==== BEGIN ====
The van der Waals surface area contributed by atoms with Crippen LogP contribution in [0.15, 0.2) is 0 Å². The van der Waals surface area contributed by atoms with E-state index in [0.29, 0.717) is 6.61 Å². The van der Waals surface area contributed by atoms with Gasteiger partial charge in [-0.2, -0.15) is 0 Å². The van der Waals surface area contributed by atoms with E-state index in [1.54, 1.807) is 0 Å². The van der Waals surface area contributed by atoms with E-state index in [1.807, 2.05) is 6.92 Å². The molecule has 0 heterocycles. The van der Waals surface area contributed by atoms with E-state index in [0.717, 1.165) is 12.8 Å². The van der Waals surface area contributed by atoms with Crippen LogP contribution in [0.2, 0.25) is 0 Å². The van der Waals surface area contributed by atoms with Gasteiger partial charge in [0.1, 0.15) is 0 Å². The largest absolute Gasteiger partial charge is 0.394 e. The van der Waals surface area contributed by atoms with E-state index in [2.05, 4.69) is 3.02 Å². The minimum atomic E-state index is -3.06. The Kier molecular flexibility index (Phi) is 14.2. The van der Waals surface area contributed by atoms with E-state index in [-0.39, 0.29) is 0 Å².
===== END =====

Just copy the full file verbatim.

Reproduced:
The van der Waals surface area contributed by atoms with Crippen LogP contribution in [0.15, 0.2) is 0 Å². The van der Waals surface area contributed by atoms with E-state index in [0.29, 0.717) is 6.61 Å². The van der Waals surface area contributed by atoms with Gasteiger partial charge in [-0.2, -0.15) is 0 Å². The van der Waals surface area contributed by atoms with E-state index in [1.54, 1.807) is 0 Å². The van der Waals surface area contributed by atoms with E-state index in [1.807, 2.05) is 6.92 Å². The molecule has 0 heterocycles. The van der Waals surface area contributed by atoms with E-state index in [0.717, 1.165) is 12.8 Å². The van der Waals surface area contributed by atoms with Crippen LogP contribution in [0.2, 0.25) is 0 Å². The van der Waals surface area contributed by atoms with Gasteiger partial charge in [0.1, 0.15) is 0 Å². The largest absolute Gasteiger partial charge is 0.394 e. The van der Waals surface area contributed by atoms with E-state index in [2.05, 4.69) is 3.02 Å². The minimum atomic E-state index is -3.06. The Kier molecular flexibility index (Phi) is 14.2. The van der Waals surface area contributed by atoms with E-state index in [-0.39, 0.29) is 0 Å².